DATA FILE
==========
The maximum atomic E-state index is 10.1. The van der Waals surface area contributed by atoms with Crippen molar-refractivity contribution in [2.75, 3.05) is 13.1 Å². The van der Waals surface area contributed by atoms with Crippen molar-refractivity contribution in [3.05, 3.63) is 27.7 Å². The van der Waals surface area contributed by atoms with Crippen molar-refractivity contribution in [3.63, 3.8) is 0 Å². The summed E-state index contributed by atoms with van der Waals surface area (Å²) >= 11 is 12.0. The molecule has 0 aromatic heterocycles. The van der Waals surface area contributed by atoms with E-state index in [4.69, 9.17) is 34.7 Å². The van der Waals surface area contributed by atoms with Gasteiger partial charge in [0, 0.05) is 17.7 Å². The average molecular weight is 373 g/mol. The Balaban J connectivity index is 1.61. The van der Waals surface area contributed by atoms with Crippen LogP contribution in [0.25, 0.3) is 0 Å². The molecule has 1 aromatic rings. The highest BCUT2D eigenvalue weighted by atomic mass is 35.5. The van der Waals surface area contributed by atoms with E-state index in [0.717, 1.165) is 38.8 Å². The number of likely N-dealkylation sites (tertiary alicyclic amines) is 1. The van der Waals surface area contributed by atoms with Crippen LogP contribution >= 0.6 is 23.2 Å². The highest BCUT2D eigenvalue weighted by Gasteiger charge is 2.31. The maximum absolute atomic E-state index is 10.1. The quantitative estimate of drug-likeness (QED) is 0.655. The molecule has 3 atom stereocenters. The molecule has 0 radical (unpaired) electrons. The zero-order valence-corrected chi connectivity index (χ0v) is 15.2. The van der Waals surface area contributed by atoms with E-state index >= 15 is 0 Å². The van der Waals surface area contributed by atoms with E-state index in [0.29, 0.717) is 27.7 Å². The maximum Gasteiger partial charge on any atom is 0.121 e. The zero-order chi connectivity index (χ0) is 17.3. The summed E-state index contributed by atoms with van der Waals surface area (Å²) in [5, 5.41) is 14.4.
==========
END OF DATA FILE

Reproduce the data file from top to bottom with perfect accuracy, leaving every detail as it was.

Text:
The maximum atomic E-state index is 10.1. The van der Waals surface area contributed by atoms with Crippen molar-refractivity contribution in [2.75, 3.05) is 13.1 Å². The van der Waals surface area contributed by atoms with Crippen molar-refractivity contribution in [3.05, 3.63) is 27.7 Å². The van der Waals surface area contributed by atoms with Crippen molar-refractivity contribution in [3.63, 3.8) is 0 Å². The summed E-state index contributed by atoms with van der Waals surface area (Å²) >= 11 is 12.0. The molecule has 0 aromatic heterocycles. The van der Waals surface area contributed by atoms with E-state index in [4.69, 9.17) is 34.7 Å². The van der Waals surface area contributed by atoms with Gasteiger partial charge in [0, 0.05) is 17.7 Å². The average molecular weight is 373 g/mol. The Balaban J connectivity index is 1.61. The van der Waals surface area contributed by atoms with Crippen LogP contribution in [0.25, 0.3) is 0 Å². The molecule has 1 aromatic rings. The highest BCUT2D eigenvalue weighted by atomic mass is 35.5. The van der Waals surface area contributed by atoms with E-state index in [0.717, 1.165) is 38.8 Å². The number of likely N-dealkylation sites (tertiary alicyclic amines) is 1. The van der Waals surface area contributed by atoms with Crippen LogP contribution >= 0.6 is 23.2 Å². The highest BCUT2D eigenvalue weighted by Gasteiger charge is 2.31. The maximum absolute atomic E-state index is 10.1. The quantitative estimate of drug-likeness (QED) is 0.655. The molecule has 3 atom stereocenters. The molecule has 0 radical (unpaired) electrons. The zero-order valence-corrected chi connectivity index (χ0v) is 15.2. The van der Waals surface area contributed by atoms with E-state index >= 15 is 0 Å². The van der Waals surface area contributed by atoms with E-state index in [0.29, 0.717) is 27.7 Å². The maximum Gasteiger partial charge on any atom is 0.121 e. The zero-order chi connectivity index (χ0) is 17.3. The summed E-state index contributed by atoms with van der Waals surface area (Å²) in [5, 5.41) is 14.4.